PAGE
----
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    What are the treatments for chickenpox?

    Medical Editor/Author, MedicineNet

    There is no definitive treatment that will cure chicken pox.  It is a viral illness and it must run its course. Most of the treatments for chickenpox are aimed at decreasing the symptoms, and making the child slightly more comfortable to be able to tolerate the symptoms. 

    The most common symptom that is difficult to cope with is the excessive itching due to the rash.   Frequent oatmeal baths can decrease the itching associated with chickenpox. In addition, soothing lotions and moisturizers such as calamine lotion or any other similar over-the-counter preparation can be applied to the rash.

    Diphenhydramine or other antihistamines can be helpful in controlling the itching. Always discuss these treatment options with your health-care practitioner.

    Fevers are another common symptom of the illness. Acetaminophen or ibuprofen can be used to decrease the fevers and aches often associated with the initial presentation of the viral infection. Children should never be given acetylsalicylic acid (aspirin) or aspirin-containing cold medications because of the risks for developing Reye's syndrome (a severe acquired metabolic disease associated with liver and brain dysfunction and death).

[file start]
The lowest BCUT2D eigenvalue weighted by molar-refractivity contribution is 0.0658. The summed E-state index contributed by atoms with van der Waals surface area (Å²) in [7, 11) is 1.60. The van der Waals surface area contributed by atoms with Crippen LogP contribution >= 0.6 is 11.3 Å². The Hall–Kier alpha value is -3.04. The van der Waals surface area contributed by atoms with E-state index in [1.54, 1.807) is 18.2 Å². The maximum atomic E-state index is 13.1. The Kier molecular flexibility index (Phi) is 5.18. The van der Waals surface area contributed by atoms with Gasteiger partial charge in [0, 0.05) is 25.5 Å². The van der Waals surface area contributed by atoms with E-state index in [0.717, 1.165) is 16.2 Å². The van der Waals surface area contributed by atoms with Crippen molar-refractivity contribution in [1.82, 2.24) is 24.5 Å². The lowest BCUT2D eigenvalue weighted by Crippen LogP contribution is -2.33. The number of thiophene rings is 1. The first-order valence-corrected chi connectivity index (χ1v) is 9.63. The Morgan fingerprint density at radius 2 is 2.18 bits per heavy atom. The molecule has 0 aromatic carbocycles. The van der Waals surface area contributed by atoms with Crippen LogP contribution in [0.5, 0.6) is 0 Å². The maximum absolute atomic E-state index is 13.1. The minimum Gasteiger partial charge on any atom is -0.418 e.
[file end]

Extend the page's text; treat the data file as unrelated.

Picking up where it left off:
In addition to medications, there are also preventive measures that are needed. For young children, it is important to keep nails trimmed in order to minimize injury from scratching and to control the risks for secondary bacterial infections.

    Lastly, in some cases of chickenpox, acyclovir can be prescribed. Acyclovir is an antiviral medication that has been used to shorten the duration of the infection. This medication has only been shown to be effective if started within one to two days of the onset of the rash associated with chickenpox. Most commonly, this treatment is reserved for patients with other diagnoses that put them at risk for severe disease (severe skin diseases, immunodeficiency or chronic medical history of concern).